It was late at night a few years ago when a package came through marked with a familiar carrier. I had placed an order a few days before for my first Android phone; having absorbed all the hype for several months, I’d decided upon a humble Sanyo Zio on the Cricket service. Coming clocked at a whopping 600MHz, the Zio packed Android 2.1 (Eclair for those who remember) and 256MB of RAM. As my first smartphone experience, it was heaven.
That first Android phone was my high school sweetheart. It seemed like the best thing that had ever happened to me. When I met it, it seemed to fulfill something I had been missing. I had never held anything like it and never anticipated I would. It would go on to help me function in business, at home, and keep me busy when I was lying awake and unable to sleep. That Zio seemed like the phone I’d spend my life (well, my contract) with… That is, until I saw a beautiful brunette whose figure and numbers I couldn’t shake.
The Zio on Cricket
At that point, I had bought into a small business in Charlotte and decided I had earned an upgrade. I deserved more than a reseller carrier and a budget smartphone. I had come of age. I determined I could pass it off as a business expense and looked to Verizon, or Big Red, for better coverage nationwide. I planned to be traveling a lot in 2011 and could justify the move.
Beyond that, I had my eyes set on that sweet new device, a dual-core phone when such phones were in their infancy. I had already become an Android man and refused to venture into the world of Apple. A dual-core phone, any dual-core phone, should easily topple the performance of the skinny-legged and unimpressive iPhone. I wanted the Motorola Droid X2.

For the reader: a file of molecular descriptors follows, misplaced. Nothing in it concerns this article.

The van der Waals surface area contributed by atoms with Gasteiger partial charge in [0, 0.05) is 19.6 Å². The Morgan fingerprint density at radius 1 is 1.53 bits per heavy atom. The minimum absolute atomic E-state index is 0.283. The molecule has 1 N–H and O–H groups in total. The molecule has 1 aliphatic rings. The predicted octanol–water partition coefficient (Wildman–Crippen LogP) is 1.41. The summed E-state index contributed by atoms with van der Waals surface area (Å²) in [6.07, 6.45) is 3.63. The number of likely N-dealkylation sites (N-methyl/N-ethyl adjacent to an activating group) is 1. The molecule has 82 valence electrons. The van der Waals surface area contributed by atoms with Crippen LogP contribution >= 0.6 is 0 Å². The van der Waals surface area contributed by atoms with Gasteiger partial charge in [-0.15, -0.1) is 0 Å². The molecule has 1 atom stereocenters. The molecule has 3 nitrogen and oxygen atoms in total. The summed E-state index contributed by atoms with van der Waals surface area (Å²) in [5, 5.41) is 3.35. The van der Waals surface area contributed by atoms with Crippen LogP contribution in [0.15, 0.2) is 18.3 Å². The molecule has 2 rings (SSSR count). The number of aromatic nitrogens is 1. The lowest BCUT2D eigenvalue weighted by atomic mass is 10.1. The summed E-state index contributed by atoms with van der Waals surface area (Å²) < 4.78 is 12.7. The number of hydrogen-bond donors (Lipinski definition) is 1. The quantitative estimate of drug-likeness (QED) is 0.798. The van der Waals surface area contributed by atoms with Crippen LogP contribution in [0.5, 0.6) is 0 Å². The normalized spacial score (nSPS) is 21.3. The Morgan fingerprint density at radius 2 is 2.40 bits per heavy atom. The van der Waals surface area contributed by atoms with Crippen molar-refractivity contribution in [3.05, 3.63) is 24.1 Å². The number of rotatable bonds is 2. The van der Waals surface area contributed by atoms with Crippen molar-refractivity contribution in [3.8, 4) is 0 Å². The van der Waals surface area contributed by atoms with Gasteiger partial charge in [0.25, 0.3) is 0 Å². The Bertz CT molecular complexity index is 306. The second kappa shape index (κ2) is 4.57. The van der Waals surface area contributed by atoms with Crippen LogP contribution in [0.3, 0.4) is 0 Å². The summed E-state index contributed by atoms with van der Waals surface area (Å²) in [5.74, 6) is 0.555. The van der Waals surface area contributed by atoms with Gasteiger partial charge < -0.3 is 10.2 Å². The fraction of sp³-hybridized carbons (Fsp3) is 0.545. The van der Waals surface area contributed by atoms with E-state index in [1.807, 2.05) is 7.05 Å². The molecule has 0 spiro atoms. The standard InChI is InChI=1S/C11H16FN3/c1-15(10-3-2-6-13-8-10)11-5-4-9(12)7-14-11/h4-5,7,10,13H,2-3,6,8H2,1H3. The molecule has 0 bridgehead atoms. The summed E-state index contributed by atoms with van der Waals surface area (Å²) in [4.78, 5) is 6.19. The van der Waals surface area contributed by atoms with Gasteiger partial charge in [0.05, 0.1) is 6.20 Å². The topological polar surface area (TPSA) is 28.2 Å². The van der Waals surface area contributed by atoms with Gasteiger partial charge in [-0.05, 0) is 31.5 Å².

At that point, I had split up with my long-time girlfriend and just moved into a new place. I was expecting the cable guy around the same time I ventured to the Verizon store to upgrade. Ironically, the first call I made on the X2 was to Time Warner Cable to yell after the cable guy had left my house without so much as a courtesy call. Another stage of my life, and consequentially my life with Android, had come.
Droid X2 - An early dual core phone.
Oh how I loved that X2. I bought a $30 case for it. I was gentle, caring, forgiving (anybody with the X2 knows the patience it takes to not break it in half). I never rooted her or considered other ROMs. I was a good consumer. I even signed up for the “soak tests” from Motorola so that if Verizon and Motorola ever decided to love me back, I’d be waiting.
I had been on Android 2.2 (Froyo) for a while and realized that this phone had never met her true potential. I became frustrated with her, agitated at times. So when I got the email for the Gingerbread soak test, I hopped on it. It didn’t matter that I was on a business trip in Reno, NV. I stayed up late with a sluggish hotel Wi-Fi to download that massive update. Finally, I was graced with the long-thought illusion that was Android 2.3, Gingerbread.
It’s funny how my lust for smart phones and women seemed to parallel. It was in Reno that I met another flame. It was also in Reno that I realized I didn’t want to dropkick my X2. After returning home to Charlotte, I began an affair with both an older woman and a Motorola device. I would soon learn that despite the appeal of both, underneath they were diabolical creatures.